Man vs. bowl

One Spectrum editor grades UB's men's bathrooms


Throughout a given school day, the average student will probably have to use a bathroom in the Academic Spine at least once.

Though it may seem trivial, a crowded or unclean bathroom can prove to be unnerving and inconvenient for a student on the go. Many students have a special bathroom where they prefer to take care of business. For those of you who haven’t found that special place, here’s a guide to the best and worst bathrooms you’ll experience on campus.

The guide is ranked from the perspective of the average student attending classes on North Campus in the middle of the day, since that is where the majority of classes are and when the most people are on campus. Since I am male, I am only able to rank the men’s bathrooms.

The rankings follow five different parameters. The first is comfort, taking into account both the toilet bowl itself and the atmosphere of the room. The second is privacy, meaning how many people use the bathroom during the day. The third is convenience – location is important when choosing a bathroom and the greater the location the greater the convenience. The fourth is cleanliness; a bathroom’s cleanliness can be the most important aspect of a public bathroom for some people. The final parameter is simply functionality. If everything works and is up-to-date, then it gets a high rating.

Natural Sciences Complex, main floor

Comfort: 3/5

Privacy: 2/5

Convenience: 4/5

Cleanliness: 4/5

Functionality: 5/5

Overall: 19/25

NSC holds UB’s second-largest lecture hall, and the large flow of students in and out of its many lecture halls means the bathroom there gets a lot of use over the course of the day. The bathroom has an excess of open space to compensate for this, keeping the atmosphere from becoming awkwardly cramped.

All of the facilities work well and the bathroom even has a Dyson Airblade hand dryer, the pinnacle of hand drying technology. That isn’t even a joke – it almost feels like you’re putting your hand out the window of a car on a highway.

The bathroom’s central location on campus gives it a very high convenience rating and it is relatively well-cleaned as well; only some colorful stall graffiti keeps it from a 5 rating.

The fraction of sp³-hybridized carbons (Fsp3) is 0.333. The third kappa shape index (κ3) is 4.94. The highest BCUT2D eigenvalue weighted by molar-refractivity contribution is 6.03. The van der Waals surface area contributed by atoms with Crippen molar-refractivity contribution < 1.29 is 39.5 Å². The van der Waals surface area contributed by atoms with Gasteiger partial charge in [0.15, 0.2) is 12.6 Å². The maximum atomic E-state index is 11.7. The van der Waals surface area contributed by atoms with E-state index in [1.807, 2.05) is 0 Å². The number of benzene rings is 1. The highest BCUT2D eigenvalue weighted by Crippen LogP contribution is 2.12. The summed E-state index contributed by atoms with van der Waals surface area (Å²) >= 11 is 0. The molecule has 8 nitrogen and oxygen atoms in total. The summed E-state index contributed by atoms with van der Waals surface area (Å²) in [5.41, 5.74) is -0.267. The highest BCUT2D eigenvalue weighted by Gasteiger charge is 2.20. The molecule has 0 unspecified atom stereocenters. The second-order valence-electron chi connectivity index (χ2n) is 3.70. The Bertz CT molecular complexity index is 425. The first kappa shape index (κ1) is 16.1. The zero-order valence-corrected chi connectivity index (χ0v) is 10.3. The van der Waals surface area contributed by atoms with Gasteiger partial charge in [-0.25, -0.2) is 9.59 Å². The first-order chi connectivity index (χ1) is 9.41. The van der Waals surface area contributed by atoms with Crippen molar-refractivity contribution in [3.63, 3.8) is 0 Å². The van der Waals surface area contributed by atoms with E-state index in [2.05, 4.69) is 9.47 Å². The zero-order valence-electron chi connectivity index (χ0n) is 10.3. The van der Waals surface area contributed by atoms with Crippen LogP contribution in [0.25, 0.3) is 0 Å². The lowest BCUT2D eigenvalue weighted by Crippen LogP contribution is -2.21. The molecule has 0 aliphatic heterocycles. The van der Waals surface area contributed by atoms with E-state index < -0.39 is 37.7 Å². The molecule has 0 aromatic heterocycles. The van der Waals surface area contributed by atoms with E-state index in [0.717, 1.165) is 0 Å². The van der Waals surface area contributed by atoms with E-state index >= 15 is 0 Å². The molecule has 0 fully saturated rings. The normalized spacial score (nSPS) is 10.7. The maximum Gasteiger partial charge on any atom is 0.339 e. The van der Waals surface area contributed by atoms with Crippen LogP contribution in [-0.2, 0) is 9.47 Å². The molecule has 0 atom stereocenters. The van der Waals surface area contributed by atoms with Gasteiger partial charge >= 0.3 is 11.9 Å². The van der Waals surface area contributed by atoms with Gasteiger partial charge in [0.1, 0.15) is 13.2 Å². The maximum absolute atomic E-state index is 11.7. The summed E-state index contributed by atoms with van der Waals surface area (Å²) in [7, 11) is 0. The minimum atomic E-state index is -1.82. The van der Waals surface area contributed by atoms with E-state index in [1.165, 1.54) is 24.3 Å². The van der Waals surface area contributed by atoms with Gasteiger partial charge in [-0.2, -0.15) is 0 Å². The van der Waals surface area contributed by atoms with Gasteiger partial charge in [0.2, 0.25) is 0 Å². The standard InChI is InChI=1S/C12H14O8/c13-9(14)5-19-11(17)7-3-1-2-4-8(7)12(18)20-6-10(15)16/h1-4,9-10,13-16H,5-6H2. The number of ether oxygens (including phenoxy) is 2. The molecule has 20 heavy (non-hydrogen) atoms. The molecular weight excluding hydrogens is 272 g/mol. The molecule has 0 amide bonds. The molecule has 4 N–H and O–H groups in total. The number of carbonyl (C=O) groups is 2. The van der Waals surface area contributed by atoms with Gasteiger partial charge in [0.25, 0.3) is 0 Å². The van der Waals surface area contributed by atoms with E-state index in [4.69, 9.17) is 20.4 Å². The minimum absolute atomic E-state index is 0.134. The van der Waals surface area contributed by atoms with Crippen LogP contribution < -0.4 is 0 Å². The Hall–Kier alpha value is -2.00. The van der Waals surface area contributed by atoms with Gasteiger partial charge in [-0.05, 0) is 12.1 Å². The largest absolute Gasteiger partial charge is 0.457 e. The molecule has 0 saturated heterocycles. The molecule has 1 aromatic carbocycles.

Student Union, first floor

Comfort: 2/5

Privacy: 2/5

Convenience: 5/5

Cleanliness 4/5

Functionality: 3/5

Overall: 16/25

The Student Union is the central meeting place for students. It’s where the SA is housed, has several food options available and is the place most clubs advertise events.

With that in mind, the bathroom – which only has two stalls and three urinals – leaves something to be desired. It is also quite cramped and is heavily used, lowering its comfort and privacy rating significantly. Very rarely will you find yourself alone in this bathroom.

Its central location gives it an optimal convenience rating and it is also kept relatively clean, with stall graffiti lowering the cleanliness rating. The paper towel dispensers are often out or the garbage pales are overflowing, lowering its functionality rating.

CFA, main floor

Comfort: 4/5

Privacy: 5/5

Convenience: 2/5

Cleanliness: 5/5

Functionality: 4/5

Overall: 21/25

This is the Holy Grail of on-campus public bathrooms. Like all sacred artifacts, there is a pilgrimage required to take in its majesty.

The Center for the Arts bathroom is out of the way of many classes for most students since it isn’t on the Academic Spine, but it is completely worth it. The high ceilings make it comfortable and having two doorways in allows for a better flow of people when it’s in high use. The best part, however, is that it very rarely is in high use. Only during events at the CFA is it actually filled. If you go during a normal day, it is empty and pristine.

This bathroom is used by many people who don’t go to UB which means it is kept in tip-top shape. You won’t find any graffiti, leaks or any other unwanted garbage.

Capen, fourth floor

Comfort: 3/5

Privacy: 5/5

Convenience: 2/5

Cleanliness: 4/5

Functionality: 5/5

Overall: 19/25

After failing to find President Tripathi’s own private bathroom, I turned to the fourth floor of Capen Hall which holds a small public bathroom tucked away in a corner. This hidden gem of a lavatory features an awkwardly long hallway that turns into an almost private bathroom.

Most of the fourth floor of Capen is offices so this bathroom sees little to no use, making it a private place to answer the call of nature. Its cut-off location lowers the convenience rating, but again, it is worth it for the privacy.

Stall graffiti ironically wondering about Tripathi’s bathroom bring down the cleanliness rating slightly.

Dan McKeon is a features desk editor and can be reached at